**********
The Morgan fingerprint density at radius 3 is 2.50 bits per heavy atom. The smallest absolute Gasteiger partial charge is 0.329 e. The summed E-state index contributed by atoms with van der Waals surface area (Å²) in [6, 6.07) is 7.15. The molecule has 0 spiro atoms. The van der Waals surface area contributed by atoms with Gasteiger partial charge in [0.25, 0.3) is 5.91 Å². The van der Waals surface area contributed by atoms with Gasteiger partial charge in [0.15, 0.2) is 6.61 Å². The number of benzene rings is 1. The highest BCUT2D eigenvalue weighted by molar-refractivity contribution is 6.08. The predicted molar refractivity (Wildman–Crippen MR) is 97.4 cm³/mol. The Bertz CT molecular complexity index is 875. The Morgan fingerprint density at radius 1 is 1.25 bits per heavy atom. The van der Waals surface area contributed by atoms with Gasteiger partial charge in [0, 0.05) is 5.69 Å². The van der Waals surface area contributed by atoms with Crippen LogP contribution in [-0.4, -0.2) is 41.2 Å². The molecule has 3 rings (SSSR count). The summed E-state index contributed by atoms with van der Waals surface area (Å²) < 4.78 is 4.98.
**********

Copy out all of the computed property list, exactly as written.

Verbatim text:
The Morgan fingerprint density at radius 3 is 2.50 bits per heavy atom. The smallest absolute Gasteiger partial charge is 0.329 e. The summed E-state index contributed by atoms with van der Waals surface area (Å²) in [6, 6.07) is 7.15. The molecule has 0 spiro atoms. The van der Waals surface area contributed by atoms with Gasteiger partial charge in [0.25, 0.3) is 5.91 Å². The van der Waals surface area contributed by atoms with Gasteiger partial charge in [0.15, 0.2) is 6.61 Å². The number of benzene rings is 1. The highest BCUT2D eigenvalue weighted by molar-refractivity contribution is 6.08. The predicted molar refractivity (Wildman–Crippen MR) is 97.4 cm³/mol. The Bertz CT molecular complexity index is 875. The Morgan fingerprint density at radius 1 is 1.25 bits per heavy atom. The van der Waals surface area contributed by atoms with Gasteiger partial charge in [0, 0.05) is 5.69 Å². The van der Waals surface area contributed by atoms with Crippen LogP contribution in [-0.4, -0.2) is 41.2 Å². The molecule has 3 rings (SSSR count). The summed E-state index contributed by atoms with van der Waals surface area (Å²) < 4.78 is 4.98.